IJ catheter for Dialysis
0Jul 15, '08 by kstecI'm an LPN, so I do not know a whole lot about Picc lines, central lines, etc. I'm only familiar with you basic INT. In my state we don't even get to learn about them, much less do anything with them. Well my question is, I had a new admit at a rehab facility that I work in. He was brought there to ultimately pass due to d/c'ing his dialysis. He had a AV shunt in his left forearm that was never used, I'm assuming because of the acuity of his renal failure, it had not healed yet so they put in a IJ. Okay, I've looked this up and I'm confused. I know it's intrajugular, with a V on one lumen and a A on the other, I can figure that out. But my question is, the resident had a CVA appx 1 month ago and is completely agitated while awake. He took off his O2, attempted to pull out his one week old peg tube and grabbed his IJ port and managed to pull a stitch lose. I contacted the doctor to get an order for something for anxiety/agitation, since I really didn't want this guy pulling anything out, especially the IJ port. Well when the doctor gave me the orders, he said to give Ativan IV. Well I know I'm not allowed to due to LPN's scope of practice, but my gut told me that maybe this port was not for use of administering medications, but just for dialysis. So I apologized to the doctor of my ignorance to this type of site and asked for an order for IM or peg tube adminstration of Ativan. He agreed, but in the interim I felt like an incompetent idiot. I'm actually pretty intelligent, but I'd never been exposed to any other access for dialysis other than an AV shunt or AV fistula. So is this something I should of known, or am I an idiot? I've been researching all evening and have come up with nothing. I know you can give meds through a PICC, a CVC, a INT, but the IJ port confused me. Please be kind in your responses. I know as nurses whether it be a LPN or RN, we don't know it all, but when you have to admit it especially to a MD, you kind of feel like a moron. And we do have RN's in house all the time and they to said you couldn't use it for medication administration, but they also have worked LTC with little to no acuity since graduation, so I don't know if it's a case of it you don't use it, you lose it, or they were never subjected to this in school or at their clinicals. Any clarification would be wonderful. There are not to many times that I wish I had my RN, but knowledge is power and I felt pretty powerless the other night. I think about getting my RN to know more, but along with that comes more responsibility and I'm not sure I'm ready for that. Please be nice with your responses, I don't want to be made to feel like less of a nurse, but that its okay to not know everything and be able to admit it and to not feel like an idiot. Thanks in advance....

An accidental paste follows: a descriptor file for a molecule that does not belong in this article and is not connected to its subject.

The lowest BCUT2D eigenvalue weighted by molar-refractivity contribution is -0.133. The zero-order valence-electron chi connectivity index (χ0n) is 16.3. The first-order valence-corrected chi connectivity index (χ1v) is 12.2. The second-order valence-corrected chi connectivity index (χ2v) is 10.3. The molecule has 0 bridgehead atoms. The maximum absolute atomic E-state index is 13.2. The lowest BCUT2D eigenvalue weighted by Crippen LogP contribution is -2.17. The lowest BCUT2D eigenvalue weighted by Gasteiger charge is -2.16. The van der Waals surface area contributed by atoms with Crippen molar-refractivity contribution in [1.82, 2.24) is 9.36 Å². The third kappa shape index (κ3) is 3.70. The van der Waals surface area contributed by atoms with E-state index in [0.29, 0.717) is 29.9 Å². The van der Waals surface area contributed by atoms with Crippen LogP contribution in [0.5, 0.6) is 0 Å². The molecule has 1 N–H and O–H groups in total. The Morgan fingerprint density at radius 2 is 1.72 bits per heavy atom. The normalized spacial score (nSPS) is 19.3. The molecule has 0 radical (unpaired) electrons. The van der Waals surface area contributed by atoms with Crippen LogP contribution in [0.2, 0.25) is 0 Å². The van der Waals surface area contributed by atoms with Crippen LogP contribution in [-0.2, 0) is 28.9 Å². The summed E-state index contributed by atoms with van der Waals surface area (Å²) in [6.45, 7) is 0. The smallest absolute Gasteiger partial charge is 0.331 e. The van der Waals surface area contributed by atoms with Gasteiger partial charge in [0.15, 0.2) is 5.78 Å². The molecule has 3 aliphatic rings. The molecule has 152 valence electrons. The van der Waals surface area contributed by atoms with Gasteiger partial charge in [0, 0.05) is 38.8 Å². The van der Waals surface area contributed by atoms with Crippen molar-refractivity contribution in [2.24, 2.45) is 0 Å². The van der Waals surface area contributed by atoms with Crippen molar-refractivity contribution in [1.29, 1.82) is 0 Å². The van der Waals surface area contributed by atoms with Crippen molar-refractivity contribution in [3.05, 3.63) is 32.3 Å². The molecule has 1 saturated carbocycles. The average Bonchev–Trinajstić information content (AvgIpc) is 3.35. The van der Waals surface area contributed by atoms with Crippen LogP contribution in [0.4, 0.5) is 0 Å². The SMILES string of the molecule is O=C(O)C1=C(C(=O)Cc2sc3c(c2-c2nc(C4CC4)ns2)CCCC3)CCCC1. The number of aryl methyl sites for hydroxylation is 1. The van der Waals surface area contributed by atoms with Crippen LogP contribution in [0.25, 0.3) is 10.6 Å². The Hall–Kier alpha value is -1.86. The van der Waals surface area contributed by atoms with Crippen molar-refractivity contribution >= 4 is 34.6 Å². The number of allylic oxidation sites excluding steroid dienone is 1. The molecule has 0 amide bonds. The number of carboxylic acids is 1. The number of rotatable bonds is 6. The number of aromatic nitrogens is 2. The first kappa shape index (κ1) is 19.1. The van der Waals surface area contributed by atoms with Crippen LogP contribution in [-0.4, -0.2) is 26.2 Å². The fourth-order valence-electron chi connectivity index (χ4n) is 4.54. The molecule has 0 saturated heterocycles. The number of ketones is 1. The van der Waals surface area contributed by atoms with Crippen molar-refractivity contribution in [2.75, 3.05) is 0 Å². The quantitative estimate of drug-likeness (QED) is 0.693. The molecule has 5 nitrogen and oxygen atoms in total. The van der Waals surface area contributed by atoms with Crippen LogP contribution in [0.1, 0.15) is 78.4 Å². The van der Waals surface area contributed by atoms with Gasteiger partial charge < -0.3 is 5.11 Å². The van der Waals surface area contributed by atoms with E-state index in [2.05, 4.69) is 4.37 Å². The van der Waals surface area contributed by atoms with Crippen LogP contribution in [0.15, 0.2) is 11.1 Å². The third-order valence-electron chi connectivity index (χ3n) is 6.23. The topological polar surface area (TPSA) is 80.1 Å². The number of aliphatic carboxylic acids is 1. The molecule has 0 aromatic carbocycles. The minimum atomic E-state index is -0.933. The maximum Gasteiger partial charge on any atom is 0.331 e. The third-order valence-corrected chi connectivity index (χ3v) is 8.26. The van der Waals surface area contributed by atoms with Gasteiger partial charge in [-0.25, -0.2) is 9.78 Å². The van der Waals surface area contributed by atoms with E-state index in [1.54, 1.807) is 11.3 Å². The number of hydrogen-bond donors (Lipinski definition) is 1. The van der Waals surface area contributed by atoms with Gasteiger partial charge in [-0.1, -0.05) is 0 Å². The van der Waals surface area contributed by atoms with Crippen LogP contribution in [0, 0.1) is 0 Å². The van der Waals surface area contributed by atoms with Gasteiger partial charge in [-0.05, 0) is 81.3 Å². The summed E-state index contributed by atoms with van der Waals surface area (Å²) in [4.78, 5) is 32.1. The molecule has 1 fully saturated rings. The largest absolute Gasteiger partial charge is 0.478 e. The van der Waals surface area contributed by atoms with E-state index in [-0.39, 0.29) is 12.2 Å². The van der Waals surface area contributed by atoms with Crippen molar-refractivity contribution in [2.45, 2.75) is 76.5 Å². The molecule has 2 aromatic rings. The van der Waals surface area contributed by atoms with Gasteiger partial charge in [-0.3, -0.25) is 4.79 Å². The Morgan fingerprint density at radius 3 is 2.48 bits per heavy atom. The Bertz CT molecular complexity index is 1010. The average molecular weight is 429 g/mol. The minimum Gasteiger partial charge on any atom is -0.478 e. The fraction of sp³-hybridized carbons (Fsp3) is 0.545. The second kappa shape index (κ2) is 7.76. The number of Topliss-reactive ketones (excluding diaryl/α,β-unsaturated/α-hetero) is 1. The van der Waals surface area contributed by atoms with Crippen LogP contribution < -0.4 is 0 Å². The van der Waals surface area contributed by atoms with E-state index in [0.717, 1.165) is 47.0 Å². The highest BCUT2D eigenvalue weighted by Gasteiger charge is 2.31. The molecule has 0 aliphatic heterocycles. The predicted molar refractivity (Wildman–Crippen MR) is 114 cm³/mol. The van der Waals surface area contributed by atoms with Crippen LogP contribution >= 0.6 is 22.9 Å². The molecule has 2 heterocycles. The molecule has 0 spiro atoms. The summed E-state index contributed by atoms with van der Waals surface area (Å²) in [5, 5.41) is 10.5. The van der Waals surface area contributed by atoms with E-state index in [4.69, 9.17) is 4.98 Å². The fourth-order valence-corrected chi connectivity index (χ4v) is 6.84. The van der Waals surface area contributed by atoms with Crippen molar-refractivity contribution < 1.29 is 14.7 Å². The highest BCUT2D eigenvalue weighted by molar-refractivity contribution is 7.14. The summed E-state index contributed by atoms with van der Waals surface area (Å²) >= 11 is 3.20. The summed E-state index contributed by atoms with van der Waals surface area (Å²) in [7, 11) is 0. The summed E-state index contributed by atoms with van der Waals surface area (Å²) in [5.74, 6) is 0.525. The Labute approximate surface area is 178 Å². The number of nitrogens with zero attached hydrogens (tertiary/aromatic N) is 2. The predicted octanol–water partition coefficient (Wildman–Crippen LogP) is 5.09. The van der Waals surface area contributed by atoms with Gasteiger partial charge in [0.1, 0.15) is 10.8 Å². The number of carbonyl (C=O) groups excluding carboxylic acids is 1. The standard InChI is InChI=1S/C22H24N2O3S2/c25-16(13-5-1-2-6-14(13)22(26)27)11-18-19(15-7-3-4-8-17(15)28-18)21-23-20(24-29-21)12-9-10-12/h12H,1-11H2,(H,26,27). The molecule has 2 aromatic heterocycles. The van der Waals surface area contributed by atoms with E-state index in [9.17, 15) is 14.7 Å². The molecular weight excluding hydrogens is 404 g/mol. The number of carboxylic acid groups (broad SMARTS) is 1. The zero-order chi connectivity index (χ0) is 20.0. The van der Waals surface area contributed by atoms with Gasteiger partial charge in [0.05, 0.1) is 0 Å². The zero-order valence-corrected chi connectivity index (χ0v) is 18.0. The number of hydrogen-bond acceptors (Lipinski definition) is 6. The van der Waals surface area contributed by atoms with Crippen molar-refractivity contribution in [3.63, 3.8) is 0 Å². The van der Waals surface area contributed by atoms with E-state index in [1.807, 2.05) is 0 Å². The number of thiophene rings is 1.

1Jul 15, '08 by TRAMA1RNBy no means should you feel like an idiot. I think that it showed great critical thinking on your part to ask the pysician for an IM or peg med order. ALL dialysis catheters are off limits to anything except dialysis. If you worked with me I would have been very proud of you and honored to know that you had the clarity of mind to think twice about the MD order.:clphnds::urck:
0Jul 15, '08 by jennjen512You are not dumb at all; you have just never been exposed to that particular line. In my facitily we are not to use dialysis catheters for meds unless there is a doctors order stating that it is OK to do so or it is an emergency situation (code). There is too much of a risk of clotting off one or both of the ports if they are not flushed properly and the ports are usually locked with heparin and must be pulled back so the heparin is not administered to the patient. Dialysis is much more important in most cases, especially if the drugs can be given IM or PO.
0Jul 16, '08 by ?burntoutWell first you did a wonderful job so don't feel dumb. It doesn't matter if you are a RN or LPN, we can not know everything.
In my facility, we do not use a dialysis catheter/Vas Cath unless it is an emergent situation or we have no other access and then we get an MD order to use it. Most of ours do have a pigtail port that we use like you would a central line lumen. But if we have to use the other lines, we must deaccess all that heparin and re instill it after our infusions are complete.
2Jul 16, '08 by Daytonitei was an iv therapist. those ijs for dialysis are never used for anything but dialysis, so no medications are given through them. they are heparinzed to keep them patent. the dialysis nurses would have a hissy fit if our iv team did anything with those catheters. you are correct that one port is arterial and one venous. if the patient manages to pull the cap off of the arterial port, he will spurt arterial blood just as if an artery were severed. if the cap of the venous port comes off he can pull in air by negative pressure and an air embolism can form in his heart. if he pulls the catheter out pressure needs to be held over the exit site until the bleeding stops and then a pressure dressing applied.
as far as your rns giving any iv ativan, i would advise you to defer to your facility policies. i also worked in ltc. if there is ever a question as to what you can or cannot give, check your iv and medication policies and then call your pharmacy service and consult with the pharmacist on call. that's what they are there for. some hospitals won't even let their medical staff nurses give iv ativan and it is a hospital policy.